This question is due to Erdős and Rado. A delta system is a collection of sets $A_1,\dots,A_m$ such that all the sets $A_i\cap A_j$ (with $i\ne j$) are equal. Equivalently, there exists some set $X$ such that $X\subset A_i$ for every $i$, and the sets $A_i\setminus X$ are disjoint.

Erdös offered 1000 dollars for a solution to the following problem: does there exist a constant $C$ such that for every $k$ and every system of at least $C^k$ sets of size $k$, there must exist three of them that form a delta system?

I devoted polymath10 to this problem. I tried to promote certain  homological approach. This has not led to progress but did lead to some interesting observations on the problem and also some refinement and better understanding of my approach.

While still open since 2009, there were major breakthroughs regarding the problem that we described here and here, most notably the problem was nearly solved by Ryan Alweiss, Shachar Lovett, Kewen Wu,  and Jiapeng Zhang.

4. Non-mathematical projects.

4a. Developing a new type of chess-playing program.

The precise formulation was: “how good a chess-playing program is possible if the amount of memory space allowed is very restricted, and the amount of calculation is also limited?” In a comment, Tim explained that one would like to find a method of programming that applied to all games of a certain type (things like Othello, Go, etc.) and not just chess. And this could be taken as the aim.

One comment mentioned the then very recent computer programs for playing Go (based on machine learning). Let me mention that deep learning led to a revolution in this area around 2015.  (And also that we had a guest post by Amir Ban on chess playing computer programs.)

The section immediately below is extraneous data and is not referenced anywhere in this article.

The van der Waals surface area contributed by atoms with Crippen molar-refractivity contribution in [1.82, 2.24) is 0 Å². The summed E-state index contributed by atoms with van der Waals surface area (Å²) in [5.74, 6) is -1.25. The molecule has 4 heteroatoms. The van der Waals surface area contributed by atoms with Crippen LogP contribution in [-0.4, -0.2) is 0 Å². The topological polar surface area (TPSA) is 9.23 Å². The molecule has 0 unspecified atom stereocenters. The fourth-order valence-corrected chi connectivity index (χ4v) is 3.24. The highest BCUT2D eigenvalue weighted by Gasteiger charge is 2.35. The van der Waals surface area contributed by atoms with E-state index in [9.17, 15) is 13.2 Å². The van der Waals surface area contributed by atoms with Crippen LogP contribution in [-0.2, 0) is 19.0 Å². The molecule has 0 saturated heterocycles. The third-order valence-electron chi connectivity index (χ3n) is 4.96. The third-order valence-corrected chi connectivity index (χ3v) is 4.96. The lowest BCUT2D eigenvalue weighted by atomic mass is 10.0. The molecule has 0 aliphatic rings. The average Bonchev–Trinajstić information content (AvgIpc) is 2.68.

4b. The origin of life.

This rather tentative suggestion, was to try to come up with a model that would show convincingly how life could emerge from non-life by purely naturalistic processes. It was further discussed in this post. There was a lot of excitement around it but it did not lead to a polymath project, and I am not sure about related progress after 2009.

As an aside let me mention that Aubrey de Gray, who famously improved the lower bound on the chromatic number of the plane (that led to polymath16), is very famous for his works and ideas on aging. I suggested to Aubrey, that he should have a “polymath style” project on the issue of aging and his approach to the problem. However Aubrey’s response was that  various attempts to do things like that have failed over the years, across many biological fields.

5. A tentative approach to complexity lower bounds.

This turned into a series of posts (first one here, whole “complexity category” here) where Tim tried to develop several ideas related to the $NP \ne P$ problem.

________

OK, let me now briefly and tentatively preview some suggestions for my future polymath project.

## Possible future Polymath projects (2021)

1. The  3ᵈ conjecture and the flag conjecture for centrally symmetric polytopes

2. Mathematical questions regarding social welfare functions.  Here is a  related 2009 post and a survey by Elchanan Mossel.